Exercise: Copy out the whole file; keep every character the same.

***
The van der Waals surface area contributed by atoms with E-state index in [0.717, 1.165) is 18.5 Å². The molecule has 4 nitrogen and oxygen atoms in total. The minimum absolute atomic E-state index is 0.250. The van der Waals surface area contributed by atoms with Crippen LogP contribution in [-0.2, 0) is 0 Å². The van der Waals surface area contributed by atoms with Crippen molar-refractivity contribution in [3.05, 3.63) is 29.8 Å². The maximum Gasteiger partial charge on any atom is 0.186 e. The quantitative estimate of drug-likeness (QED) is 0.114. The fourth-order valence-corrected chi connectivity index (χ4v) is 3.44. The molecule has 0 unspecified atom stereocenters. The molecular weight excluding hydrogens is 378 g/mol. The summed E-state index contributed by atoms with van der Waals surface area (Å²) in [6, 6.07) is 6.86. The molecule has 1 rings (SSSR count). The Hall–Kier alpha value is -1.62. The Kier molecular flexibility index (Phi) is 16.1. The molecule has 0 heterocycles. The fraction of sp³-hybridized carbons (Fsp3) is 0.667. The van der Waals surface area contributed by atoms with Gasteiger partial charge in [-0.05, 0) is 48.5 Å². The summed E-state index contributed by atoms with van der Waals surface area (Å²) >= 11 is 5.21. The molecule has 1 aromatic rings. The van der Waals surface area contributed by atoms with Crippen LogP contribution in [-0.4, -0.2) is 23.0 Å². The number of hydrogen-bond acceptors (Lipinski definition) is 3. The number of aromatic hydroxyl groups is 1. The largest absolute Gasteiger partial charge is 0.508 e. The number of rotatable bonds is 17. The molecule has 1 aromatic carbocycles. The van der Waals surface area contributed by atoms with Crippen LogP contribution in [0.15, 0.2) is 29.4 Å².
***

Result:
The van der Waals surface area contributed by atoms with E-state index in [0.717, 1.165) is 18.5 Å². The molecule has 4 nitrogen and oxygen atoms in total. The minimum absolute atomic E-state index is 0.250. The van der Waals surface area contributed by atoms with Crippen LogP contribution in [-0.2, 0) is 0 Å². The van der Waals surface area contributed by atoms with Crippen molar-refractivity contribution in [3.05, 3.63) is 29.8 Å². The maximum Gasteiger partial charge on any atom is 0.186 e. The quantitative estimate of drug-likeness (QED) is 0.114. The fourth-order valence-corrected chi connectivity index (χ4v) is 3.44. The molecule has 0 unspecified atom stereocenters. The molecular weight excluding hydrogens is 378 g/mol. The summed E-state index contributed by atoms with van der Waals surface area (Å²) in [6, 6.07) is 6.86. The molecule has 1 rings (SSSR count). The Hall–Kier alpha value is -1.62. The Kier molecular flexibility index (Phi) is 16.1. The molecule has 0 heterocycles. The fraction of sp³-hybridized carbons (Fsp3) is 0.667. The van der Waals surface area contributed by atoms with Gasteiger partial charge in [-0.05, 0) is 48.5 Å². The summed E-state index contributed by atoms with van der Waals surface area (Å²) >= 11 is 5.21. The molecule has 1 aromatic rings. The van der Waals surface area contributed by atoms with Crippen LogP contribution in [-0.4, -0.2) is 23.0 Å². The number of hydrogen-bond acceptors (Lipinski definition) is 3. The number of aromatic hydroxyl groups is 1. The largest absolute Gasteiger partial charge is 0.508 e. The number of rotatable bonds is 17. The molecule has 1 aromatic carbocycles. The van der Waals surface area contributed by atoms with Crippen LogP contribution in [0.15, 0.2) is 29.4 Å².